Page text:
The Trust’s Conservation staff consults on and manages all restoration projects, ranging from smaller repairs to large-scale capital projects. These projects include those funded individually by the houses, by the Trust, or through the City’s capital budget. The Trust’s Conservators offer expert consultation and ensure that work performed on the houses is historically accurate. The Trust approaches projects holistically, using not only the structural needs, but the sites’ history, collections, and cultural landscape to make informed decisions. The Trust also sets high standards for day-to-day maintenance and serves as a liaison between Parks and the houses to coordinate routine repairs and emergency work.

Care of Collections
The nonprofit organization that operates each site is generally responsible for its collections and furnishings; however, most lack the resources to employ a curator. The Trust’s full-time Curator collaborates with the house staffs to ensure accuracy of exhibitions and interpretation and advises on the care of the museums’ fine and decorative art objects. The Trust also works to improve general curatorial practices at all of the houses.

Education
Educating residents and visitors about New York’s rich history is one of the Trust’s highest priorities. Each year nearly half a million children participate in diverse education programs at the Trust’s sites. Through hands-on experiences, they learn what life was like hundreds of years ago, gaining a perspective that no textbook can offer. The Trust hired its first full-time Education Director in 2006 to help standardize and promote these programs, upgrade teaching materials, and ensure that each program is aligned with state and citywide curriculum standards. The Trust also participates in the Teaching American History grant program (TAHG), which facilitates professional training for history teachers.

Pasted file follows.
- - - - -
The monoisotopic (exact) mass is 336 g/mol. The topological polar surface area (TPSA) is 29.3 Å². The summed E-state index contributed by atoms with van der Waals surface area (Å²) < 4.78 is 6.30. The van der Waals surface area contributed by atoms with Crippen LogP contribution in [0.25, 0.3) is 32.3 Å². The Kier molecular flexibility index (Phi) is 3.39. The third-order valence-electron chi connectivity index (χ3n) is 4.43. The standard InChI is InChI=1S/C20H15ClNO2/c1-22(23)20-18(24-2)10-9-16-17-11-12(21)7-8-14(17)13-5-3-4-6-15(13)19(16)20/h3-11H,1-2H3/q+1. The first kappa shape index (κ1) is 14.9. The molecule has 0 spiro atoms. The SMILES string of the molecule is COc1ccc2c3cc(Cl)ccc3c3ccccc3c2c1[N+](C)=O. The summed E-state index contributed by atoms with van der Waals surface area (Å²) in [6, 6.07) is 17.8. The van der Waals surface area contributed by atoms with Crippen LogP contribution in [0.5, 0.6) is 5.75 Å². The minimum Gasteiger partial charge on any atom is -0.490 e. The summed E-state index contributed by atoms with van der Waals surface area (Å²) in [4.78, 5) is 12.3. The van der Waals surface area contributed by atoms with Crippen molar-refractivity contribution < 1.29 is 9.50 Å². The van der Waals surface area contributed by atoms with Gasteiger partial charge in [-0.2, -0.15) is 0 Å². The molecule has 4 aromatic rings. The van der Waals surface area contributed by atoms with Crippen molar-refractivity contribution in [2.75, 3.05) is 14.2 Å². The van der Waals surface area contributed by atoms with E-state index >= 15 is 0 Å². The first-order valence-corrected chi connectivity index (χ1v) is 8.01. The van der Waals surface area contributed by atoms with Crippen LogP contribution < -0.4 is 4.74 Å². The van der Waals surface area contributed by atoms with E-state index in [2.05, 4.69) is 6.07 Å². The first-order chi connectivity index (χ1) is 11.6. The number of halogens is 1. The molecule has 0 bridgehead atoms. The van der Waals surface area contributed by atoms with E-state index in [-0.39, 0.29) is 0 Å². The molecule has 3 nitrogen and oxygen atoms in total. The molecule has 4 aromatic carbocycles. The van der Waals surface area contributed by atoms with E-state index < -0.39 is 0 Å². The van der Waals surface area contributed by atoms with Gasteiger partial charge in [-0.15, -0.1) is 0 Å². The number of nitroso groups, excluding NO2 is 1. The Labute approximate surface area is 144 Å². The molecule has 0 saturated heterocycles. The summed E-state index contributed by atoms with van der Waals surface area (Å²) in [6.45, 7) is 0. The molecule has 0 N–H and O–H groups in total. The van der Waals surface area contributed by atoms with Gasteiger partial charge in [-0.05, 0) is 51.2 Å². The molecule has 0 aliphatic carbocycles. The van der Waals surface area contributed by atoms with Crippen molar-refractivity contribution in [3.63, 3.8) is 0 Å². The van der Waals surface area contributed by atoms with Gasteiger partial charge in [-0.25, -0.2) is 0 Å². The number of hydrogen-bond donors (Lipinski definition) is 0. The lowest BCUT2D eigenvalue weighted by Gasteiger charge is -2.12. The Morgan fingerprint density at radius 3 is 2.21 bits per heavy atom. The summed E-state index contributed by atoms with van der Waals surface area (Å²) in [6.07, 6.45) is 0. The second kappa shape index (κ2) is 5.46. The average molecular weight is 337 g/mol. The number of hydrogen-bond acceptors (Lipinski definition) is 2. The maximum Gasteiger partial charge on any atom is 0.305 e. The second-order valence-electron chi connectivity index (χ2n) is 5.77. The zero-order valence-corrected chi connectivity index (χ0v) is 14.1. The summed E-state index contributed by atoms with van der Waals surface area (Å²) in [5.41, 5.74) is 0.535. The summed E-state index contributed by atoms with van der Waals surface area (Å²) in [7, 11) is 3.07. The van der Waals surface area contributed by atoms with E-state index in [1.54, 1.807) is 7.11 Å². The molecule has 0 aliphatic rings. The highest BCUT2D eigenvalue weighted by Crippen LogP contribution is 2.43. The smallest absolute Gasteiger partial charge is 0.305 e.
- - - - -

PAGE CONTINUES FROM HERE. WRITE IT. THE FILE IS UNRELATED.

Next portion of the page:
Promotion
Since its inception, the Trust has worked to increase public awareness of the individual sites and the collection as a whole. It produces and distributes collection-wide promotional materials such as brochures, rack cards, maps, and a quarterly newsletter. In 2006, the Trust re-launched its identity with a newly designed logo, website, and other collateral materials to brand the Trust and its member houses as a unified collection. With the addition of a full-time Communications Director in 2008, the Trust is expanding its collaboration with the houses on media coverage, marketing materials, cross promotions, and citywide events.

Building Better Organizations
The Trust has recently expanded its mission to include strengthening and training the small nonprofits that operate each house museum. It provides professional development workshops for the houses’ board and staff members to sharpen their skills in fundraising, board governance, and strategic planning. The Trust also advises member houses on fundraising initiatives and administrative issues such as appropriate by-laws, accounting procedures, and staff hiring.

Fundraising
The Trust’s Development staff works with the member houses to secure funding from foundations, individuals, corporations, and government agencies for a full range of projects. Each year, the Trust also awards grants to the sites for general operations and special projects. The Development staff also maintains a membership program and continuously researches potential funders.

*Information regarding our governing documents, conflict of interest policy, and financial statements are available upon request.